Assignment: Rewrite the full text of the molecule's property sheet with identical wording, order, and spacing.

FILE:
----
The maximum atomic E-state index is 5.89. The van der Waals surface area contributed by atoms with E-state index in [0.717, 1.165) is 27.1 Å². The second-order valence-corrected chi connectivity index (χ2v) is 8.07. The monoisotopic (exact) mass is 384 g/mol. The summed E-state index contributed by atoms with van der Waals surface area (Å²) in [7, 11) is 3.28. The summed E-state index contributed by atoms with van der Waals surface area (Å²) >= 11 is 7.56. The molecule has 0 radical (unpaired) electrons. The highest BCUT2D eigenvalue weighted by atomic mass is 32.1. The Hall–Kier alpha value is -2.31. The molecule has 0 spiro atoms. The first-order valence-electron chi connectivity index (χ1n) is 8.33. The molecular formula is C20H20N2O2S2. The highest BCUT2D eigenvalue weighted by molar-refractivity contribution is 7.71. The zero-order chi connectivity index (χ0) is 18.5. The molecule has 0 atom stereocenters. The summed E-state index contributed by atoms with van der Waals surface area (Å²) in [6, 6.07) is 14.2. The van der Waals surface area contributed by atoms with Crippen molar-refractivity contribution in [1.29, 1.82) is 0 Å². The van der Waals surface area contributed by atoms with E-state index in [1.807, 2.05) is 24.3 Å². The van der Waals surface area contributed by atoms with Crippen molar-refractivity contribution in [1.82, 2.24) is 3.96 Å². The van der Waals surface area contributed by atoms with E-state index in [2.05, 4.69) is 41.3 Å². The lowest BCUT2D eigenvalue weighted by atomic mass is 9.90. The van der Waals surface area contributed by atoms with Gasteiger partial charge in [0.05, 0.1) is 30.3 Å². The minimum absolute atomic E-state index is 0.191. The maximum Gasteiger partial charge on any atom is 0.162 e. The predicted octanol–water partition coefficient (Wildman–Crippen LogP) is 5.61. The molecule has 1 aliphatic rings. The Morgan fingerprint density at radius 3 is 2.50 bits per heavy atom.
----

The maximum atomic E-state index is 5.89. The van der Waals surface area contributed by atoms with E-state index in [0.717, 1.165) is 27.1 Å². The second-order valence-corrected chi connectivity index (χ2v) is 8.07. The monoisotopic (exact) mass is 384 g/mol. The summed E-state index contributed by atoms with van der Waals surface area (Å²) in [7, 11) is 3.28. The summed E-state index contributed by atoms with van der Waals surface area (Å²) >= 11 is 7.56. The molecule has 0 radical (unpaired) electrons. The highest BCUT2D eigenvalue weighted by atomic mass is 32.1. The Hall–Kier alpha value is -2.31. The molecule has 0 spiro atoms. The first-order valence-electron chi connectivity index (χ1n) is 8.33. The molecular formula is C20H20N2O2S2. The highest BCUT2D eigenvalue weighted by molar-refractivity contribution is 7.71. The zero-order chi connectivity index (χ0) is 18.5. The molecule has 0 atom stereocenters. The summed E-state index contributed by atoms with van der Waals surface area (Å²) in [6, 6.07) is 14.2. The van der Waals surface area contributed by atoms with Crippen molar-refractivity contribution in [1.29, 1.82) is 0 Å². The van der Waals surface area contributed by atoms with E-state index in [1.807, 2.05) is 24.3 Å². The van der Waals surface area contributed by atoms with Crippen molar-refractivity contribution in [1.82, 2.24) is 3.96 Å². The van der Waals surface area contributed by atoms with E-state index in [2.05, 4.69) is 41.3 Å². The lowest BCUT2D eigenvalue weighted by atomic mass is 9.90. The van der Waals surface area contributed by atoms with Gasteiger partial charge in [0.05, 0.1) is 30.3 Å². The minimum absolute atomic E-state index is 0.191. The maximum Gasteiger partial charge on any atom is 0.162 e. The predicted octanol–water partition coefficient (Wildman–Crippen LogP) is 5.61. The molecule has 1 aliphatic rings. The Morgan fingerprint density at radius 3 is 2.50 bits per heavy atom.